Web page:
New CIGS Solar Cell Record — 21.7% CIGS Cell Conversion Efficiency Achieved At ZSW

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A new CIGS thin-film solar cell conversion efficiency record was recently achieved by researchers at the Center for Solar Energy and Hydrogen Research (ZSW) in Stuttgart.

The new conversion efficiency record of 21.7% beats the previous record of 21% — that was set earlier this year by the Fraunhofer Institute for Solar Energy Systems — pretty substantially, and represents a notable improvement in the technology.


As noted by the head of ZSW’s PV division, Michael Powalla, the new record means that the efficiency lead of CIGS over multicystalline PV cells has been expanded to 1.3% — a pretty substantial lead. One that Powalla thinks improves the likelihood of CIGS technology growing to be a bigger piece of the total solar market.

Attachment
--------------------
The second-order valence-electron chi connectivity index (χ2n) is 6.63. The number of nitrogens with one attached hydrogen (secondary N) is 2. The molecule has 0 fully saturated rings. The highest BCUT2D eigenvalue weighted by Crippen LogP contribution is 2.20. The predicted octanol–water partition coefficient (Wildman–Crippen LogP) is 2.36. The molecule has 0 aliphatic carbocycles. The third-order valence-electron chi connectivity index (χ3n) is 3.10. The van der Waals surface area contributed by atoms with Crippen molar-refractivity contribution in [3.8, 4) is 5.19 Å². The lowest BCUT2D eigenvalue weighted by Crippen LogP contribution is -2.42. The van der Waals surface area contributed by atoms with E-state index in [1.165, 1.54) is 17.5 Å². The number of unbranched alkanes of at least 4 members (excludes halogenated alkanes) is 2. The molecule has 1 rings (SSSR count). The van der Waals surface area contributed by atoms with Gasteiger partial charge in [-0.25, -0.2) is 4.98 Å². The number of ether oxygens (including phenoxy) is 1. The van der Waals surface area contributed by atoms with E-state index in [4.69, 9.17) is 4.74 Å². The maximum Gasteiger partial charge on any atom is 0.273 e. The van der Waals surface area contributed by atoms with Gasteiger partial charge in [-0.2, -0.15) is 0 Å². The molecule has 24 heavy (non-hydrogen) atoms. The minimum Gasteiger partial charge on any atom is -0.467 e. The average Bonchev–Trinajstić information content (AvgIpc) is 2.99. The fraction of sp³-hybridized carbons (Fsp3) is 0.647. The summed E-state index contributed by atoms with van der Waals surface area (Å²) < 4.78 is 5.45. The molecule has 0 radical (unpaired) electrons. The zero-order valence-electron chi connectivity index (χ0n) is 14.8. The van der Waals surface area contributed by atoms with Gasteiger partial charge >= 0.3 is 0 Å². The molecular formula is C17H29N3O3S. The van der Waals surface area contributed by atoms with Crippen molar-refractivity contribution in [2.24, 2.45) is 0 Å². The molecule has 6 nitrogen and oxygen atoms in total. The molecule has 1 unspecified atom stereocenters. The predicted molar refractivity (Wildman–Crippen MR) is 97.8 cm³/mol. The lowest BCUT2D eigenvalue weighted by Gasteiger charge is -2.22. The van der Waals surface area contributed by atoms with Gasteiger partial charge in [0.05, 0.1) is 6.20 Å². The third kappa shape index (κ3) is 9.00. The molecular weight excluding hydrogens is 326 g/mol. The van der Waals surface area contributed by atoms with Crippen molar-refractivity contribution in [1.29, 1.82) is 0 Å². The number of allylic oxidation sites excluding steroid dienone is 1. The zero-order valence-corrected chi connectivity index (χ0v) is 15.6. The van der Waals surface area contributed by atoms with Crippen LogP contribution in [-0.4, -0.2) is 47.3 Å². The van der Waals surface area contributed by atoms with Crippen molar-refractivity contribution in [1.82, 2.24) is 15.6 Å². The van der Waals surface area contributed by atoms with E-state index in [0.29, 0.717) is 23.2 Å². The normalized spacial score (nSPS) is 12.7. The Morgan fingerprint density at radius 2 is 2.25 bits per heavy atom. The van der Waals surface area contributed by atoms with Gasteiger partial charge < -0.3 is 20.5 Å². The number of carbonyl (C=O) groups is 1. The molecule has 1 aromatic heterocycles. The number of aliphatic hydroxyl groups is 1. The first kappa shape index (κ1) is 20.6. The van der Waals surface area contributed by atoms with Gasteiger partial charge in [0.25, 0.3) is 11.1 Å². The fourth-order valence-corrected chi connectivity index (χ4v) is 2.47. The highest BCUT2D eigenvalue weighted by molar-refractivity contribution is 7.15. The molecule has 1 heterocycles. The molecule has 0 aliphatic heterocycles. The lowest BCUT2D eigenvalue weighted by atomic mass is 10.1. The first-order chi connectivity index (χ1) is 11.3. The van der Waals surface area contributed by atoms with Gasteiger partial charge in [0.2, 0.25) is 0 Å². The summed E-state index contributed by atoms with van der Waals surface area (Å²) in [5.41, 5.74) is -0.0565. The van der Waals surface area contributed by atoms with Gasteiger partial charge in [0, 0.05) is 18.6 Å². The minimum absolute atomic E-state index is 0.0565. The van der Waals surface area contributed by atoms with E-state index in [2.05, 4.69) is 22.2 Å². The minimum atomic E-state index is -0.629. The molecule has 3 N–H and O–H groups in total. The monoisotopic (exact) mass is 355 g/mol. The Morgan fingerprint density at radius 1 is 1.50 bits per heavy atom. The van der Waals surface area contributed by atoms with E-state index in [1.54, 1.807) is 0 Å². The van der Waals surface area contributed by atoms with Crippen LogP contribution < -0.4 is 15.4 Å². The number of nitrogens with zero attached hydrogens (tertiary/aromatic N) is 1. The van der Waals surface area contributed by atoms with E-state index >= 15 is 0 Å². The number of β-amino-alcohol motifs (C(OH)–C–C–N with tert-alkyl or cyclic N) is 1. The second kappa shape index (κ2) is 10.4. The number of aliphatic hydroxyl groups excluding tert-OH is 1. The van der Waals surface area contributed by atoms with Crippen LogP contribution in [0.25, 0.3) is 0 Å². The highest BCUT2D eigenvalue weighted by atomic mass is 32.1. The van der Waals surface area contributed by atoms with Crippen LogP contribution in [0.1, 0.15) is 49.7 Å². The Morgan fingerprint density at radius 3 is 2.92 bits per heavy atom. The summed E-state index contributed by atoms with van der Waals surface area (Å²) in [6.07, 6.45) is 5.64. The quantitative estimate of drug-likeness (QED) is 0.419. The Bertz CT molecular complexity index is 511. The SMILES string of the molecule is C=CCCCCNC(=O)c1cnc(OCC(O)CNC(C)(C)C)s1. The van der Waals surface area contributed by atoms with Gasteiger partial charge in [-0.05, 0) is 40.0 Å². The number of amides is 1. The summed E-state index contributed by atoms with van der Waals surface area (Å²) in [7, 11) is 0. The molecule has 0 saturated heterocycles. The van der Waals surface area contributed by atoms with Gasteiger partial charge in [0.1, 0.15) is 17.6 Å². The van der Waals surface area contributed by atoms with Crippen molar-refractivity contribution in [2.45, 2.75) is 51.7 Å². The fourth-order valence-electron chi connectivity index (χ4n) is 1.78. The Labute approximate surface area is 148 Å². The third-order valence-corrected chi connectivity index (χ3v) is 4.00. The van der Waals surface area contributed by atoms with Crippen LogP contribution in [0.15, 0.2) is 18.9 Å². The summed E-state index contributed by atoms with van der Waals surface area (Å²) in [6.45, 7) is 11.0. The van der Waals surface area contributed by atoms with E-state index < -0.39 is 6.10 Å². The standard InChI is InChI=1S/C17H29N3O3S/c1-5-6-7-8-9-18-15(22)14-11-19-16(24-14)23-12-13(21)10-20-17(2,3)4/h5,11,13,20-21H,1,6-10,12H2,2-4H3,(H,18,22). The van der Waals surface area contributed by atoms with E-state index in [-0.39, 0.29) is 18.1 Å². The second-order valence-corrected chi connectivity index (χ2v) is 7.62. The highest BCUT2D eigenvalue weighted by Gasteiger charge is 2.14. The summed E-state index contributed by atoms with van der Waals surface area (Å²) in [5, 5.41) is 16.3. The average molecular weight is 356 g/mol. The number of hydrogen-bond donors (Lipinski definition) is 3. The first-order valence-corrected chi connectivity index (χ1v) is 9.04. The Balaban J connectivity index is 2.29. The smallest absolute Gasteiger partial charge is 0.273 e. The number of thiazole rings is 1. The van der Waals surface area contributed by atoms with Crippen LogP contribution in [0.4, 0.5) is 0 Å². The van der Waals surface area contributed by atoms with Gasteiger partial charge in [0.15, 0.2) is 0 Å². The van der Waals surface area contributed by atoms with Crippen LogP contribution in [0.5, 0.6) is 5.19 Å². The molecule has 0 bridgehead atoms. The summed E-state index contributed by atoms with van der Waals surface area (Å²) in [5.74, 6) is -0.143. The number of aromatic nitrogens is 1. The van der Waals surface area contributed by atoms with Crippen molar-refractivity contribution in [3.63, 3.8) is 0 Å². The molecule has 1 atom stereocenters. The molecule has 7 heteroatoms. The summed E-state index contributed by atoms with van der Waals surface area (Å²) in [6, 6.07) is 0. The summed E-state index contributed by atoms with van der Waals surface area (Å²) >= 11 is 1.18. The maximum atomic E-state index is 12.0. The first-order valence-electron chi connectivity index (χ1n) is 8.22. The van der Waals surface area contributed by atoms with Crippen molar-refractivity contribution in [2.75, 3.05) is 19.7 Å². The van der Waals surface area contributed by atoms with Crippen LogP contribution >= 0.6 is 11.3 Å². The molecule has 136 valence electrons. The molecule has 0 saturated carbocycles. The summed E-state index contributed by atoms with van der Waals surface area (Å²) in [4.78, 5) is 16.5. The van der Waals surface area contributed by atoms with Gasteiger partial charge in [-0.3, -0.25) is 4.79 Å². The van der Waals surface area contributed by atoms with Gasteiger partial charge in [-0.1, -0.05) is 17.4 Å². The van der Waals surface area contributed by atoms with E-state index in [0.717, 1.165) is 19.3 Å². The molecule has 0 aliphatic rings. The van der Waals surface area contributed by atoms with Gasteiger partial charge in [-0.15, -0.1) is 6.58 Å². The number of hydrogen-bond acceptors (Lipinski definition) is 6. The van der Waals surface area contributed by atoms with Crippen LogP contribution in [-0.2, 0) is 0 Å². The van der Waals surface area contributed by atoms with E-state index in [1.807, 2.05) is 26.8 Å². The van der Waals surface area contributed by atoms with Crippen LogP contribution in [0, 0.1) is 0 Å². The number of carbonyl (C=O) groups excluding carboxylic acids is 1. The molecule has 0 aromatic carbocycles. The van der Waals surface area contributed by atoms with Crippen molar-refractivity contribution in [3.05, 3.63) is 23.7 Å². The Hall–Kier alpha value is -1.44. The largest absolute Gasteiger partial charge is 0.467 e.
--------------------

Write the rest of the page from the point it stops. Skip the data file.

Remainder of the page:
Powalla states: “Our advances once again confirm the tremendous technological potential of CIGS thin-film photovoltaics. The lab data show that further efficiency improvements will be possible in the years ahead. This could drive down the cost of CIGS technology even more sharply.”

The record setting CIGS cell is the standard size used for laboratory testing — at 0.5 cm². It was manufactured via the co-evaporation process — a process that lends itself well to mass production. As evidenced by the fact that of the 40 test cells created by the researcher ???? surpassed the 21% efficiency mark.

Powalla left off with the remark that while commercial efficiencies are inevitably lower than those achieved in laboratories that commercial CIGS modules of 17-19% will probably be available in only a few years. As it stands currently, commercially available CIGS modules top out at around 15%.

Image Credit: ZSW

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James Ayre

James Ayre's background is predominantly in geopolitics and history, but he has an obsessive interest in pretty much everything. After an early life spent in the Imperial Free City of Dortmund, James followed the river Ruhr to Cofbuokheim, where he attended the University of Astnide. And where he also briefly considered entering the coal mining business. He currently writes for a living, on a broad variety of subjects, ranging from science, to politics, to military history, to renewable energy.

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